You are suggesting that the taxpayers “make priority” the tuition at schools whose priority for their own students to access an education is questionable. I am so sick of hearing “85% of our students get aid”–when that aid might be a few percentage points of the annual cost of the school. I do not agree that the national commitment to college education (manifested in more $ sent straight to schools) should come before the colleges themselves seriously assess what they are doing with their resources–which seems to be pricing the middle class entirely out of the opportunity. When donors give (untaxed) gifts of thousands, even millions of dollars that don’t help, and may actually hurt, students’ ability to go to school, why should the public at large pick up the ever-increasing tab?

    I don’t have data and links to show the contributions that colleges receive and how those contributions are spent, but as a “shopper” I would really like to know. I know that students from my “alma mater” call me every year, begging me to contribute to a scholarship fund, but every issue of the alumni magazine is bragging about new buildings going up and ever-fancier projects and institutes that seem to make the school look good.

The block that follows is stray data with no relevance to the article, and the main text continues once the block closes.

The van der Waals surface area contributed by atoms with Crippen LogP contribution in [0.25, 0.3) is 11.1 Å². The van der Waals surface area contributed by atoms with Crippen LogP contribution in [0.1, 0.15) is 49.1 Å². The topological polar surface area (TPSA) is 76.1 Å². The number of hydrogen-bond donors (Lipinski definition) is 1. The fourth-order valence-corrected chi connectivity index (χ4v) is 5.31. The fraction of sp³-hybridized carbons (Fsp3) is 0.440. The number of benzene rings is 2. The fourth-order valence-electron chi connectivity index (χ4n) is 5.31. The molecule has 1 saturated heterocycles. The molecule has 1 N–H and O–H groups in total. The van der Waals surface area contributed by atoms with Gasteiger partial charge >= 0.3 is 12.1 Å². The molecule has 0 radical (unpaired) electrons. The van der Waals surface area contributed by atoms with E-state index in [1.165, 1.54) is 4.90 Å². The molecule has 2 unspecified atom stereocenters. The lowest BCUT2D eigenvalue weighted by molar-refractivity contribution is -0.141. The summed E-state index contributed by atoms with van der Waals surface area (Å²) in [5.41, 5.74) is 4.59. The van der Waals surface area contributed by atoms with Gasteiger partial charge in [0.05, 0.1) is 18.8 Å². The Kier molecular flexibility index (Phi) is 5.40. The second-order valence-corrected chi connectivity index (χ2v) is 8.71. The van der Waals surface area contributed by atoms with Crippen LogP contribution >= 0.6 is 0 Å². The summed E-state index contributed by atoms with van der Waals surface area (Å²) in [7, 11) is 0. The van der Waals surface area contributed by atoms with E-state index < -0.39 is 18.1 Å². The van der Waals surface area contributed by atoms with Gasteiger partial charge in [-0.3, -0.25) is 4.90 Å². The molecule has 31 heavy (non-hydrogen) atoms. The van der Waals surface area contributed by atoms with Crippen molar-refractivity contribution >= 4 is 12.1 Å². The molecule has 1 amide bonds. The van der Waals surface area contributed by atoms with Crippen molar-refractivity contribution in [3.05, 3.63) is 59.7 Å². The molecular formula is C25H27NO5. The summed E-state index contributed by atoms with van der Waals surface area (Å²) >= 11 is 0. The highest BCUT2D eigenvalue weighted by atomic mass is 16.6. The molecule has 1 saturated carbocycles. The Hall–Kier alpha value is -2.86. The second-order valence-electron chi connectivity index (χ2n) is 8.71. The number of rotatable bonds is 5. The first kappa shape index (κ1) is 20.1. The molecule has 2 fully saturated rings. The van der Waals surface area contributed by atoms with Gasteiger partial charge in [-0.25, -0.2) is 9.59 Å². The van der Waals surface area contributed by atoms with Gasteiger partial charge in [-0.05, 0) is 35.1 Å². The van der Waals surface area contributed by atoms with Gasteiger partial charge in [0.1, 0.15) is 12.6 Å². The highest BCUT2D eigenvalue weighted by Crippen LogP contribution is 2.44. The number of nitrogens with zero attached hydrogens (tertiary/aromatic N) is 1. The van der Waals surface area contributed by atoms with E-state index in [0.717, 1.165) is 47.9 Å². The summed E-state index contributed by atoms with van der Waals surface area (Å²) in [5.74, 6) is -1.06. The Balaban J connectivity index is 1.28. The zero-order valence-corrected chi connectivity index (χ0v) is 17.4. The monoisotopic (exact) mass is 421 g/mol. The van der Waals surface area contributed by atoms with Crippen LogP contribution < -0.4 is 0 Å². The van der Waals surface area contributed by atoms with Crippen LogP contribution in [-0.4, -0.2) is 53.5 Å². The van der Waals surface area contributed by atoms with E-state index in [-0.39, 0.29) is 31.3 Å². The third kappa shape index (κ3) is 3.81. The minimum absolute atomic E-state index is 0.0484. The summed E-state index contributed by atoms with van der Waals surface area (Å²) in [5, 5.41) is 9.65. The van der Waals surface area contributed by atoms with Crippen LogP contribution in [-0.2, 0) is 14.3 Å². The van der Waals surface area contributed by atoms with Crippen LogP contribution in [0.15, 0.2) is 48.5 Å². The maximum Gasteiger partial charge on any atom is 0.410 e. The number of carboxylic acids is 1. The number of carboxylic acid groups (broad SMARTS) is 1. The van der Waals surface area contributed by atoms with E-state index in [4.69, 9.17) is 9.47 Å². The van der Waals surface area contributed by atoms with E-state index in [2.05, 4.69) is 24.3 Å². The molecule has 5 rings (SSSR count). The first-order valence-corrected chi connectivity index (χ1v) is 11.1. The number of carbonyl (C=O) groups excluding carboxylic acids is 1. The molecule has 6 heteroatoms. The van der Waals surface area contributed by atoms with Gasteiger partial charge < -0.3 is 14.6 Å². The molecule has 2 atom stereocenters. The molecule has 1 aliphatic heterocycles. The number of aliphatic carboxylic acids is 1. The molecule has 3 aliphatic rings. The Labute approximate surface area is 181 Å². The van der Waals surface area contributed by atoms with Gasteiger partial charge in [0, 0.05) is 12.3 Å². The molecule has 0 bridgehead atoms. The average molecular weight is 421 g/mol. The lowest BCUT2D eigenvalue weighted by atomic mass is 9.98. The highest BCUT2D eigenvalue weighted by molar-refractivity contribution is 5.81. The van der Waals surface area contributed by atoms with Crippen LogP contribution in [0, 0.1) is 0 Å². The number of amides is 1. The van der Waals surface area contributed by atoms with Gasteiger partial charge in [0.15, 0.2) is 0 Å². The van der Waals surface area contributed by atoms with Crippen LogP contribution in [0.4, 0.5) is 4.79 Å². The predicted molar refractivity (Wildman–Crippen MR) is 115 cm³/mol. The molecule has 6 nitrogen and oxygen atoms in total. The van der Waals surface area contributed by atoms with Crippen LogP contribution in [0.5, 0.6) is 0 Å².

I do not see anything in the college marketing materials, either to potential applicants or accepted students, explaining to me, the parent—invited to take out five-digit loans–that explains the school’s budget, income, resources, or spending priorities. We get an aid offer for one year, and attendance costs for one year, as if the costs of the next three–or, for public schools, more likely four–years is’t relevant.